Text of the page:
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State funding will determine service level at state parks PDF Print E-mail

Enders, Swanson and Rock Creek SRAs would be affected by proposed cuts

By Russ Pankonin
The Imperial Republican

    Unbeknownst to many, the level  of services at three local state recreation areas (SRA) could be reduced significantly after the July 4th holiday this summer.
    If the Game & Parks Commission (GPC) doesn’t receive its full funding request from the Nebraska Legislature next month, services will be reduced at Enders, Swanson and Rock Creek SRAs.
    These three will be among a number of SRAs around the state where services will be reduced.
    Roger Kuhn, assistant director for GPC, said Tuesday state funding levels will determine what actions the GPC will take.
    If GPC’s full budget request is filled, Kuhn said the entire park system will operate at status quo.
    However, “that doesn’t look too promising right now,” Kuhn said.
    Kuhn explained GPC receives 25 percent of its funding for operations from the state’s general fund appropriated by the Legislature.
    The remainder comes from user fees, with park permits generating the largest amount of that revenue.
    Kuhn said GPC asked the Legislature to allow them to raise the cost of a park permit from $20 up to $25 as needed.
    However, state senators killed the bill.
    Sen. Mark Christensen of Imperial said he voted for the increase because “I know who’s going to lose” if it isn’t passed.
    With that revenue increase squashed, Kuhn said they have to rely on the Legislature to fully fund them.
    If they don’t, then GPC has to be prepared to make cuts accordingly, he said.
    He said the agency never fully recovered after taking a 17 percent cut in 2002-2003.
    With the agency’s cash reserves  having to make up the difference, that balance has declined, forcing more pressure on the budget.
    It’s forcing GPC to make some difficult decisions to stem the budget gap, Kuhn noted.
Committee reviewed SRAs
    Kuhn said a committee of park specialists reviewed each of the 86 parks on a variety of criteria. Some of the criteria include park visits, park revenue, potential for growth, geographical location, population base and water availability.
    The committee divided the state into 10 different regions with the goal of keeping at least two full service parks in each region.
    When the review process was completed for southwest Nebraska, the full service SRAs selected included Red Willow Reservoir, north of McCook, and Medicine Creek, north of Cambridge.
    Services have already been reduced at Rock Creek and the Champion Lake SRAs.
What does reduced service mean?
    Kuhn explained the present plan calls for operating the entire park system as normal through the July 4th holiday.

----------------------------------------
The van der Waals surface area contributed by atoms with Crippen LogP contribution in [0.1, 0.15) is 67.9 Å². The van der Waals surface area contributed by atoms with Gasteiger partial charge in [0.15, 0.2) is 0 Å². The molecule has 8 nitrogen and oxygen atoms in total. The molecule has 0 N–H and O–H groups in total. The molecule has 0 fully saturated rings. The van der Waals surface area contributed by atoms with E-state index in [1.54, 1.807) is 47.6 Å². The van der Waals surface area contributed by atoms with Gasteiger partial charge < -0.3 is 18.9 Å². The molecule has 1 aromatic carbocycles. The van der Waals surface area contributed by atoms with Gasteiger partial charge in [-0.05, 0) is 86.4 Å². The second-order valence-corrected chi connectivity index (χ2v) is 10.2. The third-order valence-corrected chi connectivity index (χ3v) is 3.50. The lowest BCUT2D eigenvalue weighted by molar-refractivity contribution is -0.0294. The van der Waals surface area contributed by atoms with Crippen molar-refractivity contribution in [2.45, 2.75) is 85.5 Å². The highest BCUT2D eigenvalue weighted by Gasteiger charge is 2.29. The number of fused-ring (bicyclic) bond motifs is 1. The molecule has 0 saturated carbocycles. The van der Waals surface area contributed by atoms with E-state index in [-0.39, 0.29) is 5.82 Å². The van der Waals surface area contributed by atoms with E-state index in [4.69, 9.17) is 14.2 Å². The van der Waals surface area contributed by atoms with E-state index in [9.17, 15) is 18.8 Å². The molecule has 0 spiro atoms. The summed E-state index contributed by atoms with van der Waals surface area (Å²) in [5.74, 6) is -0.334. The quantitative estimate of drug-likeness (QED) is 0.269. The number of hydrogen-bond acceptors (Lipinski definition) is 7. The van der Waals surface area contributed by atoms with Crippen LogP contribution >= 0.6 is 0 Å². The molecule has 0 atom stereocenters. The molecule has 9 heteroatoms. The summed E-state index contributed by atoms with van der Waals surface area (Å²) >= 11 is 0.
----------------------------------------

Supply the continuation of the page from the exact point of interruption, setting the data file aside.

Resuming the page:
He said this gets the system through the first two big holiday weekends—Memorial Day and July 4th.
    GPC realizes the park system boosts local economies, as well as the state economy, with tourism being the state’s third largest industry.
    Just exactly what cuts will be made after the July 4th weekend still remains fluid until all funding options are determined, Kuhn noted.
    Some of the cuts could include less mowing, less seasonal help and closing down some bathrooms to reduce on supplies and maintenance.
    While those cuts may not be big money saving efforts in themselves, cumulatively for the state park system, it can be substantial, he added.
    In terms of other funding options, Kuhn said he plans to meet with the Bureau of Reclamation, which owns Enders and Swanson. He wants to see if they would contribute funds towards operation and maintenance of the parks.
    In some cases, small recreation areas are being taken over locally to insure full service. This, in turn, will make money available for other areas.
    As a result, just exactly what cuts will be made remains up in the air.
    He noted no parks are slated for closing as a result of the possible cutbacks.
    Bill Christensen, superintendent at Enders, Rock Creek and Champion SRAs, said they haven’t been fully briefed on what’s ahead.
    He did visit with Kuhn this week to learn more about the plan.
    Christensen said his job is safe but if he ever leaves, he’d be surprised if they fill the position again.
    Kuhn said of 166 possible positions, 30 remain unfilled due to budget considerations.
    He said they will permanently reduce 21 full-time positions across the board if their budget needs aren’t met by the Legislature.
People need to know
    Ron Schoenberger, owner of Laker’s in Enders, said people in southwest Nebraska need to be aware of what’s happening.
    “This is garbage,” he said.
    “The whole area will lose a lot of income if these lakes are let go,” Schoenberger said.
    He’s also dismayed the plan is just gaining attention, even though the review process began last September.
    Kuhn said there was no hidden agenda and that the plan will only be put into place if the Legislature cuts their funding.
    Christensen said the total budget for operating Enders SRA totals about $66,000.
    Schoenberger complimented Bill Christensen for the job he does at Enders with what he has to work with.
    Christensen said campground reservations at Enders and Rock Creek historically have exceeded those at either Red Willow or Medicine Creek.
    However, he speculated the declining stream inflows into Enders hurt the area during the review process.
    And while Swanson’s level is up, the irrigation district below Swanson plans on releasing water there this summer.
    That could have affected Swanson’s rating as well.
 

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